Know your rights, regardless of whether you have been accused of a crime or arrested for one, you have rights and it is important that you not only know them but fully understand them. One of the most important and potentially the bedrock of our criminal justice system is the presumption of innocence. This means that a person is presumed to be innocent of the charges that the State has alleged they committed unless they are proven guilty beyond and to the exclusion of every reasonable doubt. If this presumption is not overcome by the evidence then a person must be found not guilty. Every person that is accused of having committed an offense enjoys this presumption, it is also vitally important for this presumption to be understood and embraced by a jury.
Trial by Jury
Which ties into the next right a person enjoys, which is the right to have a trial by jury. Not only do you have the right to a trial you have the right to a speedy trial if you have been charged with a misdemeanor offense you have the right to be tried 90 days from the date of your arrest. If you have been charged with a felony offense then you have the right be brought to trial within 175 days, you also have the right to waive speedy trial if you believe it is in our best interest to have more time to prepare for trial, investigate the charges or potentially mount a defense.
Now while the size of a jury (either 6 or 12) will depend on the offense every person has the right to have a trial by jury and require the State to prove each element of the offense or of each offense beyond and to the exclusion of every reasonable doubt. A jury is the finder of fact, meaning they will weigh the evidence and determine if a person is guilty or not guilty. Having each member of the jury believe that the defendant, though, charged with a crime, though arrested and sitting at a table, next to a defense attorney in a criminal courtroom is at that time an innocent is extremely important.
The State’s Burden of Proof
See every person charged with a crime is under no obligation to present any evidence to prove their innocence, it is the State that has the burden of proving the crime that they alleged a person committed. In fact, at trial a defendant may decide to present evidence, witnesses or a defense to the charge however they don’t have too and they enjoy the right to remain silent. If a person chooses to remain silent when the judge will instruct the jury that they are not to consider that persons silence when considering their verdict. A person enjoys the right to confront and cross-examine their accusers, meaning you have the right to challenge the evidence and question the witnesses.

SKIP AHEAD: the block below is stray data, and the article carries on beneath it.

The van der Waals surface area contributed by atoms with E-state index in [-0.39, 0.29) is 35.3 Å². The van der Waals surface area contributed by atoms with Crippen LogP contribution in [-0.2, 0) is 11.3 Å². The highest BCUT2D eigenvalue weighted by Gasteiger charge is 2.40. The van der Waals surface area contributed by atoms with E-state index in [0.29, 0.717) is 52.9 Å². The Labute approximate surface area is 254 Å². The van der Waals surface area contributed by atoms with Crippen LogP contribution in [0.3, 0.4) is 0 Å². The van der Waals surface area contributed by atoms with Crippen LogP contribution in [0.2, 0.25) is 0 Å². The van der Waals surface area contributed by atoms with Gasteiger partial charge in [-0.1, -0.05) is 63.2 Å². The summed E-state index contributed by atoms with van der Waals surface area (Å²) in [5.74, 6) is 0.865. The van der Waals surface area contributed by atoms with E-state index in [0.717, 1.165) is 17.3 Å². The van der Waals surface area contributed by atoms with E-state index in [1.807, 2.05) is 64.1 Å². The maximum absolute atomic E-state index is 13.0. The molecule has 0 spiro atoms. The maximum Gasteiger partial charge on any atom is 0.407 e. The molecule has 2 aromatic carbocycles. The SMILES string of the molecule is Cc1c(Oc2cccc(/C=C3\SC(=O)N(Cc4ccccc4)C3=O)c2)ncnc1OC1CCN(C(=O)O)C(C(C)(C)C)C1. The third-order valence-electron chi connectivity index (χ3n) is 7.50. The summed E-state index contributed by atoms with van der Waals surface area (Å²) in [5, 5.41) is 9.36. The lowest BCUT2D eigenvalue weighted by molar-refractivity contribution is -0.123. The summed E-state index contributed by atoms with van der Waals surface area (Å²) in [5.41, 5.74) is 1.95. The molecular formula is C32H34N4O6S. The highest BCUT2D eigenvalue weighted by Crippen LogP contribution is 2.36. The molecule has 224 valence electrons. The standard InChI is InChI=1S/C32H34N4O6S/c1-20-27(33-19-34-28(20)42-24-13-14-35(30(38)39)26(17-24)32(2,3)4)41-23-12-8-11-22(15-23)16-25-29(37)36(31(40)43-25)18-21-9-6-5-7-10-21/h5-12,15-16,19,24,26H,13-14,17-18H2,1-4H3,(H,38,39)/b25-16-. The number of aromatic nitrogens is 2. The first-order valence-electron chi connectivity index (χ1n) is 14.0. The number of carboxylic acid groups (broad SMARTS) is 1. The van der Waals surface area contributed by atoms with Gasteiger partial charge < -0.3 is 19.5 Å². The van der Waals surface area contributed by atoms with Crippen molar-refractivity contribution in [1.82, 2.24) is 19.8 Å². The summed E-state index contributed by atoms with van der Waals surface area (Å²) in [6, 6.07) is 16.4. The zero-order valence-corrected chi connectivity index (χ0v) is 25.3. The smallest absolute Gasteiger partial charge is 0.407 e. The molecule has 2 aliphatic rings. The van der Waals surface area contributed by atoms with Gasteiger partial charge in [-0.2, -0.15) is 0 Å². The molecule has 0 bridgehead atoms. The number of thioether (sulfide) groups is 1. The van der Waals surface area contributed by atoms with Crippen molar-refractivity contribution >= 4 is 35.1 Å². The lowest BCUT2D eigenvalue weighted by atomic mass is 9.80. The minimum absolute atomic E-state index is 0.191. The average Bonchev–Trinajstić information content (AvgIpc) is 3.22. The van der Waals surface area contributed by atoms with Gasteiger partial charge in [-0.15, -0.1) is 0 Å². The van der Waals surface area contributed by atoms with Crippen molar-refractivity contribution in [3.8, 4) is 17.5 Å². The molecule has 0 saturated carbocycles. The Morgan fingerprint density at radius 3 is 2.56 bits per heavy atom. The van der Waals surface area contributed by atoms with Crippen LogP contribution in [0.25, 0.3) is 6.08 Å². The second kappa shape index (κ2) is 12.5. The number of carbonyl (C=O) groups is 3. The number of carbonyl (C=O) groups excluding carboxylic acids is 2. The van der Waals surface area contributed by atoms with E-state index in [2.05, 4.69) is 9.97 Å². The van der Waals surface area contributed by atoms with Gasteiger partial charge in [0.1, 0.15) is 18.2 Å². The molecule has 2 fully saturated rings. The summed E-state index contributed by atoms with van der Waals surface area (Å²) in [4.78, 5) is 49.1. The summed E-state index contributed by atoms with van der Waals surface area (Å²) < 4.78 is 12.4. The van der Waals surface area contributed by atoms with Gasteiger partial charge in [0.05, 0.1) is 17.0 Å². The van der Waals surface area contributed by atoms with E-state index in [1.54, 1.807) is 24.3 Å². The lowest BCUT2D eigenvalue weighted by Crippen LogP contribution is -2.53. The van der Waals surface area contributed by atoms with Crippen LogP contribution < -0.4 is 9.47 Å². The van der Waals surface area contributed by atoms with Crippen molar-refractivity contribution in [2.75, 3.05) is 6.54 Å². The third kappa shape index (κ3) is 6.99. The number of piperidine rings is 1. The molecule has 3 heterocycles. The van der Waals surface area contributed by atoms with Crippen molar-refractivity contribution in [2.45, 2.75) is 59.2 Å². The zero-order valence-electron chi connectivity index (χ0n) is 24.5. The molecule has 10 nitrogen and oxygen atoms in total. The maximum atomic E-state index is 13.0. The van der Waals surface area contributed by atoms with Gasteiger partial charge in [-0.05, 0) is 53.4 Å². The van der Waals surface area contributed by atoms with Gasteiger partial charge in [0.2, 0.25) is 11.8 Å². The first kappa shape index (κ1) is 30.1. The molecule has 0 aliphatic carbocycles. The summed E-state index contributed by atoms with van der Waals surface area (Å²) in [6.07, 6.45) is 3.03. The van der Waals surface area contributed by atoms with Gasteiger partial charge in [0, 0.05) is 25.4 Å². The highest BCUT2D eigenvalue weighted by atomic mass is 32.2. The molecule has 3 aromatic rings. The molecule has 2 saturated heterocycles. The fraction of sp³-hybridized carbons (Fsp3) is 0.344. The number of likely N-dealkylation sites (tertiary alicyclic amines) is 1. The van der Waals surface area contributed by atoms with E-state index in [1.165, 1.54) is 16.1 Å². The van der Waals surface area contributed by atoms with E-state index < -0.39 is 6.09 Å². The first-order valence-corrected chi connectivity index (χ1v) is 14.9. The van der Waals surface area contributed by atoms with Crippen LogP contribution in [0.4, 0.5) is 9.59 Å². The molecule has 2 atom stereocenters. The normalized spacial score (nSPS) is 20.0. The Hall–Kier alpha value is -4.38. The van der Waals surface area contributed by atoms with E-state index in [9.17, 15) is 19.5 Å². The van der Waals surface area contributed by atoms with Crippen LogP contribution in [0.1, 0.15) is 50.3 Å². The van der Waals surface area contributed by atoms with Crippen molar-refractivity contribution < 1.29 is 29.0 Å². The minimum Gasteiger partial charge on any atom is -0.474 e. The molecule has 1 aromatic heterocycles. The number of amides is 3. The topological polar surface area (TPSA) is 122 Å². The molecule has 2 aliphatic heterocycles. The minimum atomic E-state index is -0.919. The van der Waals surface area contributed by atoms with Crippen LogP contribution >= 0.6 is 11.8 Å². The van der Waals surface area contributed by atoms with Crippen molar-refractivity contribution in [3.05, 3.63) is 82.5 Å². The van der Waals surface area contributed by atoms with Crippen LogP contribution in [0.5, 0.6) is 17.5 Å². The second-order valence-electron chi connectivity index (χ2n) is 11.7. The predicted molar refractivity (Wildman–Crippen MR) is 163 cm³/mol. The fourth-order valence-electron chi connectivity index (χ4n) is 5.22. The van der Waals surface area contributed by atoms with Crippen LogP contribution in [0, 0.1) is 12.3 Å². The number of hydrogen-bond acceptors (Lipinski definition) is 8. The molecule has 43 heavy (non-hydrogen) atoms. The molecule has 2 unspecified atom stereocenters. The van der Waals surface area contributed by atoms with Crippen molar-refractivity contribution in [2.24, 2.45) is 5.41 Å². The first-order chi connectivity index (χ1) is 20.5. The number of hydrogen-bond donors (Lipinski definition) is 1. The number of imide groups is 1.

Your Right to an Attorney
Not only do you have that right you have the council, meaning you have the right to be represented by an attorney who is trained in the law and rules of evidence to assist you before, during and sometimes after the trial. If you can’t afford to hire your own attorney, you enjoy the right to have an attorney appointed by the court to represent you. If you wanted you to have the right to represent yourself, though doing so in not highly recommended. An old saying goes the person who represents themselves has a fool for a client.
The Right to Know the Charges Against You
Additionally, you have the right to be not only informed of the specific offense that you are being charged with but you also if you choose, have the ability to receive and review the potential evidence against you. Having an attorney that not only help explain the right you have but also provide you with advice and assistance in exercising them is crucial when charged with a criminal offense.
Your Right to Remain Silent
If you haven’t been charged with a criminal offense, but have been questioned by law enforcement or law enforcement wants to question you pertaining to an incident you have the right to have an attorney, though law enforcement may not need to inform you of your Miranda Warnings depending on the scenario you still enjoy the ability to have an attorney present if you wish before speaking with law enforcement. You also have the right not to speak with them and if you are not under arrest or being placed under arrest you have the right to ask if you are free to go and if so you may leave.
Protect Your Rights—Call Meldon Law Today!
At Meldon Law when knowing the rights you have and are dedicated to defending them and defending you if you have been charged with a criminal offense or are just being investigated by law enforcement call us at 352-373-8000.